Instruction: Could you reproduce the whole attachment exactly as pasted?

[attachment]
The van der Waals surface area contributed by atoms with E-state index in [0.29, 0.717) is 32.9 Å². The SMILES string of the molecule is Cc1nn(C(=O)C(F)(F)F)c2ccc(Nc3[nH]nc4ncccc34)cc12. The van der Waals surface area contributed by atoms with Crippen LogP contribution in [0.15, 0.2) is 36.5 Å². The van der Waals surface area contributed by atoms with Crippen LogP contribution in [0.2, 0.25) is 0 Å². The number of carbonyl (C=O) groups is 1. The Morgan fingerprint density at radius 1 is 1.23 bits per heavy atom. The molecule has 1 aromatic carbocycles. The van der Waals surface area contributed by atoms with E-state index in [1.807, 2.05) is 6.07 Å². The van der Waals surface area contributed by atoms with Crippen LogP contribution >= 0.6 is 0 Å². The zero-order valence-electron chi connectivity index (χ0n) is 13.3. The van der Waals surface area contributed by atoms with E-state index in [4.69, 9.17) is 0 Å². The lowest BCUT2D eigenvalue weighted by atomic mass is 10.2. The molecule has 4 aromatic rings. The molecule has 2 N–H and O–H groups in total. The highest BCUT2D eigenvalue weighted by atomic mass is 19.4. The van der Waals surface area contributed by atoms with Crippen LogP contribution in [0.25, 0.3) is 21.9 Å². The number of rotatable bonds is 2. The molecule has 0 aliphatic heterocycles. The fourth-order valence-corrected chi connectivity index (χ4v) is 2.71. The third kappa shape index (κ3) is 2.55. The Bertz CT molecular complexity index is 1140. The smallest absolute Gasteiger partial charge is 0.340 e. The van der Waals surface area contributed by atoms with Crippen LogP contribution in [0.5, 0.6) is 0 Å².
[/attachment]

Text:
The van der Waals surface area contributed by atoms with E-state index in [0.29, 0.717) is 32.9 Å². The SMILES string of the molecule is Cc1nn(C(=O)C(F)(F)F)c2ccc(Nc3[nH]nc4ncccc34)cc12. The van der Waals surface area contributed by atoms with Crippen LogP contribution in [0.15, 0.2) is 36.5 Å². The van der Waals surface area contributed by atoms with Crippen LogP contribution in [0.2, 0.25) is 0 Å². The number of carbonyl (C=O) groups is 1. The Morgan fingerprint density at radius 1 is 1.23 bits per heavy atom. The molecule has 1 aromatic carbocycles. The van der Waals surface area contributed by atoms with E-state index in [1.807, 2.05) is 6.07 Å². The van der Waals surface area contributed by atoms with Crippen LogP contribution >= 0.6 is 0 Å². The zero-order valence-electron chi connectivity index (χ0n) is 13.3. The van der Waals surface area contributed by atoms with E-state index in [4.69, 9.17) is 0 Å². The lowest BCUT2D eigenvalue weighted by atomic mass is 10.2. The molecule has 4 aromatic rings. The molecule has 2 N–H and O–H groups in total. The highest BCUT2D eigenvalue weighted by atomic mass is 19.4. The van der Waals surface area contributed by atoms with Crippen LogP contribution in [0.25, 0.3) is 21.9 Å². The number of rotatable bonds is 2. The molecule has 0 aliphatic heterocycles. The fourth-order valence-corrected chi connectivity index (χ4v) is 2.71. The third kappa shape index (κ3) is 2.55. The Bertz CT molecular complexity index is 1140. The smallest absolute Gasteiger partial charge is 0.340 e. The van der Waals surface area contributed by atoms with Crippen LogP contribution in [0.5, 0.6) is 0 Å².